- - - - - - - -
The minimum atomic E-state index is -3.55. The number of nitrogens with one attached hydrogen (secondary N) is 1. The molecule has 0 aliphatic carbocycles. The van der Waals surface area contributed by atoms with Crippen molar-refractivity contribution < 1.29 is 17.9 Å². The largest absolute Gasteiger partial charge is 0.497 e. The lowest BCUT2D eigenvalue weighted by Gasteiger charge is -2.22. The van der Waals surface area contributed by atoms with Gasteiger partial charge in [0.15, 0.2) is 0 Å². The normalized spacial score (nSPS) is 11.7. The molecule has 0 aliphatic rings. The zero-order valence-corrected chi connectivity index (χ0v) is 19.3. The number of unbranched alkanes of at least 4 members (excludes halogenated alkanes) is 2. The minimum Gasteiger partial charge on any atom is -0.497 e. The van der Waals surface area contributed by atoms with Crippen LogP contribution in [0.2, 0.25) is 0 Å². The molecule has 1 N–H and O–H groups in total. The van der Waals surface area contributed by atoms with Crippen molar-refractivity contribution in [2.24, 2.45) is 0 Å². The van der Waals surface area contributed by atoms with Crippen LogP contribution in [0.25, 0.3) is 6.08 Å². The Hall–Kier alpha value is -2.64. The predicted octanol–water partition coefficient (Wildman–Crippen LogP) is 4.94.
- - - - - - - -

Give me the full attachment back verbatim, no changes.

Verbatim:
The minimum atomic E-state index is -3.55. The number of nitrogens with one attached hydrogen (secondary N) is 1. The molecule has 0 aliphatic carbocycles. The van der Waals surface area contributed by atoms with Crippen molar-refractivity contribution < 1.29 is 17.9 Å². The largest absolute Gasteiger partial charge is 0.497 e. The lowest BCUT2D eigenvalue weighted by Gasteiger charge is -2.22. The van der Waals surface area contributed by atoms with Gasteiger partial charge in [0.15, 0.2) is 0 Å². The normalized spacial score (nSPS) is 11.7. The molecule has 0 aliphatic rings. The zero-order valence-corrected chi connectivity index (χ0v) is 19.3. The number of unbranched alkanes of at least 4 members (excludes halogenated alkanes) is 2. The minimum Gasteiger partial charge on any atom is -0.497 e. The van der Waals surface area contributed by atoms with Crippen LogP contribution in [0.2, 0.25) is 0 Å². The molecule has 1 N–H and O–H groups in total. The van der Waals surface area contributed by atoms with Crippen molar-refractivity contribution in [2.24, 2.45) is 0 Å². The van der Waals surface area contributed by atoms with Crippen LogP contribution in [0.25, 0.3) is 6.08 Å². The Hall–Kier alpha value is -2.64. The predicted octanol–water partition coefficient (Wildman–Crippen LogP) is 4.94.